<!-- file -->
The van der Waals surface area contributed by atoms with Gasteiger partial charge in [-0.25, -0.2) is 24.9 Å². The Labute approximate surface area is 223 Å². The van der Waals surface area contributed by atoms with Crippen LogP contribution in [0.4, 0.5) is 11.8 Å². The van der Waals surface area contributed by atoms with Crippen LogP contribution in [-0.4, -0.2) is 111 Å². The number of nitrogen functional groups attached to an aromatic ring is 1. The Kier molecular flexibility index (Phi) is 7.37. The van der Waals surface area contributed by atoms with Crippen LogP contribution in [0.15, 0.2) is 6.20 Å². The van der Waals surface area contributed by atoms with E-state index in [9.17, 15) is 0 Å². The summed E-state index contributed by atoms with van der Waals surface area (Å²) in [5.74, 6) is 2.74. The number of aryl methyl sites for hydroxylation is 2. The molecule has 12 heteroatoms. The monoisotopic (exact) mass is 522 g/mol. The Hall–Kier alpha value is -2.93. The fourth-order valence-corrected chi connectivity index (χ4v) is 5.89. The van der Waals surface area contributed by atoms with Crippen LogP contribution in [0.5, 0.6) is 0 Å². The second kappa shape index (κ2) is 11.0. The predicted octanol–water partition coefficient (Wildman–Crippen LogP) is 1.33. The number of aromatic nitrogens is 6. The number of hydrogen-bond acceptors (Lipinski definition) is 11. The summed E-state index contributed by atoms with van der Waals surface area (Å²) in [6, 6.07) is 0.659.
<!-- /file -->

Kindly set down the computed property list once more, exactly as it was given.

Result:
The van der Waals surface area contributed by atoms with Gasteiger partial charge in [-0.25, -0.2) is 24.9 Å². The Labute approximate surface area is 223 Å². The van der Waals surface area contributed by atoms with Crippen LogP contribution in [0.4, 0.5) is 11.8 Å². The van der Waals surface area contributed by atoms with Crippen LogP contribution in [-0.4, -0.2) is 111 Å². The number of nitrogen functional groups attached to an aromatic ring is 1. The Kier molecular flexibility index (Phi) is 7.37. The van der Waals surface area contributed by atoms with Crippen LogP contribution in [0.15, 0.2) is 6.20 Å². The van der Waals surface area contributed by atoms with E-state index in [9.17, 15) is 0 Å². The summed E-state index contributed by atoms with van der Waals surface area (Å²) in [5.74, 6) is 2.74. The number of aryl methyl sites for hydroxylation is 2. The molecule has 12 heteroatoms. The monoisotopic (exact) mass is 522 g/mol. The Hall–Kier alpha value is -2.93. The fourth-order valence-corrected chi connectivity index (χ4v) is 5.89. The van der Waals surface area contributed by atoms with Crippen LogP contribution in [0.5, 0.6) is 0 Å². The second kappa shape index (κ2) is 11.0. The predicted octanol–water partition coefficient (Wildman–Crippen LogP) is 1.33. The number of aromatic nitrogens is 6. The number of hydrogen-bond acceptors (Lipinski definition) is 11. The summed E-state index contributed by atoms with van der Waals surface area (Å²) in [6, 6.07) is 0.659.